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It’s Labor against everyone else, says Palaszczuk, still wanting a majority win

Decision 2020

Annastacia Palaszczuk says she is the woman for Queensland but Labor won’t be doing deals to retain power.

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As the campaign enters its final days, but with a record number of votes already lodged, the election outcome is far from certain. Labor and the Liberal National Party are expected to be more active on the hustings, and in more marginal seats, in the hope it will swing any late votes.

Labor’s social media and advertising has pivoted again to promote Palaszczuk’s leadership and personal qualities, and the incumbent premier pointedly said today voters had to choose between her and Liberal National Party leader Deb Frecklington.

While that might point to the prospect of a leader having to form a minority government with another party, Palaszczuk has repeatedly ruled out doing any deals. That does not, however, rule out the possibility a minor party might side with Labor in such a scenario.

Asked specifically about a possible Labor alliance with the Greens, Palaszczuk responded: “I said no deals.”

The Greens, who may topple former deputy premier and South Brisbane MP Jackie Trad to secure a second seat in parliament, have previously delivered preferences to Labor and are more opposed to the LNP. At the other end of the political spectrum, Labor’s former ally the Katter’s Australian Party have, like the Greens, made a range of policy announcements that Labor would need to back to have their support in parliament.

“I’ve said very clearly no deals – Katters as well, there we go,” Palaszczuk said.

Palaszczuk said “this election is on a knife-edge” but she wanted the mandate that came with majority government. She said voters had to consider whether they wanted the next government to be led by “myself or Deb Frecklington”.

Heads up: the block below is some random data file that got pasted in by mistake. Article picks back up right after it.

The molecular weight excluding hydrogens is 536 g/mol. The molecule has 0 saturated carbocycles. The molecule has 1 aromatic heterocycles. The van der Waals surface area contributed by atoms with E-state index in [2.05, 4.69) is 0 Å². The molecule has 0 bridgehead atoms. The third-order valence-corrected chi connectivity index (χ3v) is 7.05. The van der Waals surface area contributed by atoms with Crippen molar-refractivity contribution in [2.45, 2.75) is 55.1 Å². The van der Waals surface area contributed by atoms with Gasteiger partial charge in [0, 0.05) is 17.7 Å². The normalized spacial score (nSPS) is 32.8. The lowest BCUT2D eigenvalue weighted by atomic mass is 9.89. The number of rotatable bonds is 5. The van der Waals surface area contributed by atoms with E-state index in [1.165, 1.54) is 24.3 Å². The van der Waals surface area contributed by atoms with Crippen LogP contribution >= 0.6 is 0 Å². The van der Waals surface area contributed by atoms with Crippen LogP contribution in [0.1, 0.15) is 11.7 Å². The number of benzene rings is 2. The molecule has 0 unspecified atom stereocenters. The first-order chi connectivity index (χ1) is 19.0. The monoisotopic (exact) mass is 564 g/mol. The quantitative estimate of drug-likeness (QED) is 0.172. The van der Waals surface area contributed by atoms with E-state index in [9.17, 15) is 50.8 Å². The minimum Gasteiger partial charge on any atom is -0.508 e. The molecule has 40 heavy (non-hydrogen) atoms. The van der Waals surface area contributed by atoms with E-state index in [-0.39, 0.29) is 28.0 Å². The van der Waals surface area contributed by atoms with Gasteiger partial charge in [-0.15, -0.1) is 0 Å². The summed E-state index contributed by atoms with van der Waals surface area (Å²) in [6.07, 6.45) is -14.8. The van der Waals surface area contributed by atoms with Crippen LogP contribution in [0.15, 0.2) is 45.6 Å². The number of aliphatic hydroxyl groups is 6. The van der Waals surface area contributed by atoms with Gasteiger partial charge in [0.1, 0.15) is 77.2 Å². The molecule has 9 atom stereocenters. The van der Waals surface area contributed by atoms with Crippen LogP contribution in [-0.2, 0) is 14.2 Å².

“What we know very clearly is that Deb Frecklington and the LNP are aligned with One Nation, they’re aligned with (Clive) Palmer, they’re aligned with the Katters and everyone else,” she said.

“It’s basically us against everyone else.

“Everyone has to think: do they want stability or do they want chaos?”

Palaszczuk followed Frecklington in making another election pitch in the Townsville region today, amid media reports that a KAP-commissioned poll showed 57 per cent of Townsville residents back a push for a separate north Queensland state.

Neither leader wanted Queensland to be split, instead promising to be the premier to once again unite the state and lead Queenslanders out of recession.

For her part, Palaszczuk promised a Labor government would forego up $50 million in revenue to cut irrigated water costs for farmers by up to 50 per cent.

The LNP has promised to build more dams, while both major parties are revisiting versions of the Bradfield Scheme.

Treasurer Cameron Dick has used the LNP’s Bradfield Scheme pledge, and also its long-term plan for the Bruce Highway, to warn of $26.5 billion in unfunded promises. However, Labor’s policy costings take a more conservative approach to its similar commitments,

Today, in detailing how most of Labor’s promises would come from $4 billion in previously announced borrowings, Dick suggested the LNP had also ruled out borrowing and therefore limited its options.